Another notable figure was my mother. She was very instrumental in shaping my academics and my outlook on life. My father was there also, but my mom was an educator, so I learned so much from her — how to speak, how to carry yourself, and how to always be courteous, kind, and treat everybody the same. 

PetDesk:

How can we build an ideal world for the next generation?

Dr. Daniels:

I love this question because, when I was in high school, we read several books about ideal communities and ideal worlds. Unfortunately, I don’t feel that we are in that time right now, and I think it will be a very long time coming. I don’t think I will see that in my life.

The ideal world would be unity. We’ve all got to understand that we are all the same. As different as we are, we’re all the same. I have friends from many different backgrounds. I’ll tell them a story from my childhood and they say, ‘The same thing happened to me!’ Same situation, just in a different house. A lot of the ideals and experiences are so similar.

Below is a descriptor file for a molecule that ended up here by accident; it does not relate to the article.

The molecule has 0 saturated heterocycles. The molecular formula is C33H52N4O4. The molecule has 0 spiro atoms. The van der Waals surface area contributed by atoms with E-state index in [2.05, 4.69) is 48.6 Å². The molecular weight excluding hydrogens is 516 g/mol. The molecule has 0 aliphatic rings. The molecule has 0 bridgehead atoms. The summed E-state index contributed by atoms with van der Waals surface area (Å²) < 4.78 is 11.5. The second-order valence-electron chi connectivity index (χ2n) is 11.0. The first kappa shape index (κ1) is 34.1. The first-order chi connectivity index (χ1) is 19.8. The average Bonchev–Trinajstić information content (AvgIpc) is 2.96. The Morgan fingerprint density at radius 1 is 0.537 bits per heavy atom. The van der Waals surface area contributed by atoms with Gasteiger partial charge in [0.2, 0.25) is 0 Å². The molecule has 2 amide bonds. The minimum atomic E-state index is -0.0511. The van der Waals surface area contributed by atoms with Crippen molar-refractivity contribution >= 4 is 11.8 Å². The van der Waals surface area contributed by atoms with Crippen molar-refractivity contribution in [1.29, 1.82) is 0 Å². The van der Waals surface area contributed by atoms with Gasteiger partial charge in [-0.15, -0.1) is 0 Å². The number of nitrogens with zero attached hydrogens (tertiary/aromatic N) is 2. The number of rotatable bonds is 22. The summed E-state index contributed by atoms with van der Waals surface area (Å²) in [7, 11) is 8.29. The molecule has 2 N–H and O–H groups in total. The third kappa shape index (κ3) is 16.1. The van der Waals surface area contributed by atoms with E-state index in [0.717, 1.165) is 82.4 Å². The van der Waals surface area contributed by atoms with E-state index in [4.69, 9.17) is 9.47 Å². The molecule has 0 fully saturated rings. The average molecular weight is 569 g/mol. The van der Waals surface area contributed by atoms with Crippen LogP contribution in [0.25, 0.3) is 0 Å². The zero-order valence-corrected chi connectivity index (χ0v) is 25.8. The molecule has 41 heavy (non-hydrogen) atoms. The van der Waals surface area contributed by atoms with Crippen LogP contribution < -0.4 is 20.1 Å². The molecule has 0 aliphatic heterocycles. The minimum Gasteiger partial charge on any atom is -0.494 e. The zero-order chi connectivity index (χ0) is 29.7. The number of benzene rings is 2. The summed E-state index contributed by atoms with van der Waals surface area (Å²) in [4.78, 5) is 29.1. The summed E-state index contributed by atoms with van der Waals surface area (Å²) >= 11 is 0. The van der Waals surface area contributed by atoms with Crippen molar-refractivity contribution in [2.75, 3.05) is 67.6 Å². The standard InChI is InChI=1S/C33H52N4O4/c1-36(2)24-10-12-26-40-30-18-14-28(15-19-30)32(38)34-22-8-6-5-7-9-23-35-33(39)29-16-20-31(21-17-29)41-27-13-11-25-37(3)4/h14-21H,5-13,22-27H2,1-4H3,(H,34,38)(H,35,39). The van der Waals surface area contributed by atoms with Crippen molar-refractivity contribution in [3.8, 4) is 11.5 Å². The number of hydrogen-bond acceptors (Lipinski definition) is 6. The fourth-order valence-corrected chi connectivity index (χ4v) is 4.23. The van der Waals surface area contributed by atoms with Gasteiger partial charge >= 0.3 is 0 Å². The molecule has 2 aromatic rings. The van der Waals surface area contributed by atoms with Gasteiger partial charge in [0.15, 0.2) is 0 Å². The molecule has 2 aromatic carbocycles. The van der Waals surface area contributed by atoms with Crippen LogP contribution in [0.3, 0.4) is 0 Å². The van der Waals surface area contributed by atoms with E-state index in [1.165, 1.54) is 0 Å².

PetDesk:

It feels like having those experiences when you were younger, having exposure to different types of people and different types of cultures, instilled such a sense of empathy and humanity. 

Dr. Daniels:

Lots of those experiences growing up, and being in the community that I grew up in, meaning I can be more empathetic about things that happen, not just in the African American communities, but in all communities. As I stated earlier, unity is the key, and being able to relate to others is crucial in this journey.

PetDesk:

You mentioned your mother influenced and encouraged you. As a mother yourself, how did your career as a veterinary professional affect or shape your children?

Dr. Daniels:

As a professional woman, I always explain to my son and daughter the difference between being in a professional career or a trade and just getting by. What I tried to instill in them was that whatever you do, I need you to be your best. 

As a professional woman, there are many things that are going to be expected of me, so my expectations for them were the same. I’ve never expected them to follow in my footsteps, however, we would always tell them, ‘we expect you to do something where you will be a contributing member to society and not a burden on society.’

PetDesk:

Speaking of education and the veterinary industry, what advice do you have for students in the veterinary industry who want to be like you?

Dr. Daniels:

The first thing that I would advise kids is to get a mentor, a positive mentor. You need to have more than one. And you need to have mentors that are going to encourage you not just in your academics, but also in your everyday life.